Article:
After he dies, Christopher Hill plans to speak to his grandchildren, great grandchildren and even future generations from beyond the grave – not through a psychic medium or his last will and testament, but through a microchip.
"I think that when you walk by a gravestone and only see things like a few words, or a name and a date, it can be somewhat cold, impersonal, and almost incomplete," the 41-year-old from Northern Virginia told ABCNews.com. "This gravestone is supposed to tell the story of a person, and provide you that connection or emotional remembrance."
With new technology developed by a Phoenix, Ariz. company, he now thinks that could be a real possibility.
Launched by Objecs, LLC last month, Personal RosettaStones are iPod-sized stone tablets embedded with RFID (Radio Frequency Identification) tags that can store up to 1,000 words and a picture. When they're near a mobile phone equipped with compatible technology, the information in the microchip is beamed right on to the cell phone screen. Objecs says the tags, which can be affixed to headstones, can last for up to 3,200 years.
Hill, a financial advisor and founder of a funeral resources Web site, was an early supporter of the product and among the first to buy one.
With it, he said, future generations would be able to visit his burial site and see more than his name and dates etched in a stark, grey tablet. They'll be able to read about where he lived and what he loved to do and how he lived his life.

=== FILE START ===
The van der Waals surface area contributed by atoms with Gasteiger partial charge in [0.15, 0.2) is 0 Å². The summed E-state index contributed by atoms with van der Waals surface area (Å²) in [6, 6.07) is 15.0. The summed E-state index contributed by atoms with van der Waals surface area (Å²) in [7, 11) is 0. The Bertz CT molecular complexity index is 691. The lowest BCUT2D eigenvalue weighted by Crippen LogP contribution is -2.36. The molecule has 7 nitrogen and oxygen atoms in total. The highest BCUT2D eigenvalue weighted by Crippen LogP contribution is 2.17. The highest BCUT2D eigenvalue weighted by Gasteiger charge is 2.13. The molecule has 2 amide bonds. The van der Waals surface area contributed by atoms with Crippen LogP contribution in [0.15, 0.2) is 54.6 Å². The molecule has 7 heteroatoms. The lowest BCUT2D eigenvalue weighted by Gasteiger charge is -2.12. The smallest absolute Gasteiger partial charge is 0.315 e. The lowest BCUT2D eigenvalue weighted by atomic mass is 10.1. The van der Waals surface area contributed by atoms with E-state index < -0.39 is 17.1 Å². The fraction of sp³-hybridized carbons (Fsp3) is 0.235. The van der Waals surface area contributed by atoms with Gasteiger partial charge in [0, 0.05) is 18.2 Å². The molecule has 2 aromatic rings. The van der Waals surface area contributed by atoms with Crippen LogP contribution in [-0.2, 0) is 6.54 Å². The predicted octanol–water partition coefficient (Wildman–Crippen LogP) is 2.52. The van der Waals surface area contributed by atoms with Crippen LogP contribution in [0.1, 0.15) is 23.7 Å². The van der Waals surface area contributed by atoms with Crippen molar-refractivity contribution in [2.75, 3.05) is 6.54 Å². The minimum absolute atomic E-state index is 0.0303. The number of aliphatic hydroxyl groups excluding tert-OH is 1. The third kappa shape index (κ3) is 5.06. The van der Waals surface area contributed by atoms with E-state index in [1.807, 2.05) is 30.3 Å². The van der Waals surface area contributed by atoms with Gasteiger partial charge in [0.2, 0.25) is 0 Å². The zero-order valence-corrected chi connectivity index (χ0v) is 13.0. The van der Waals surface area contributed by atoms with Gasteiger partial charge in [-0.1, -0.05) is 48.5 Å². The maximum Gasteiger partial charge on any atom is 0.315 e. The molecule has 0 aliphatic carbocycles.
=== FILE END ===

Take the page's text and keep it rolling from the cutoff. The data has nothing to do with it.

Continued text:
"I literally can speak to people forever, I can be seen forever," he said. "I can always have something my kids can see and touch."
As the funeral industry continues to become more technologically sophisticated, with funeral webcasts, memorial Web sites and tribute DVDs, he said the RosettaStone could appeal to families looking for a new way to remember loved ones.
Since news about the RosettaStones broke, Objecs says the company has been flooded with inquiries – too many, in fact, for the small company to keep up with.
"It's been overwhelming," said John Bottorff, the company's founder. But he acknowledged that given the very high-tech nature of the product, many of the inquiries have come from members of the tech community curious about how an advanced wireless communication standard is being applied.
The RosettaStones only communicate with phones equipped with near field communication (NFC) technology. The short-range communication technology allows information to pass wirelessly between two devices that are within inches of each other. The industry says that vending machines, cash machines, billboards and street signs could all become NFC-enabled.
Though it isn't prevalent in the U.S., Bottorff expects that it will migrate to the U.S. soon. At the moment, the standard has generated more interested in Europe and Japan, he said, adding that many of the RosettaStone inquiries have been from those parts of the world.
"We have a technology in place, right now," he said. "But it's sort of like building a road and there's not a shopping mall out there yet."
But he expects the shopping mall to come.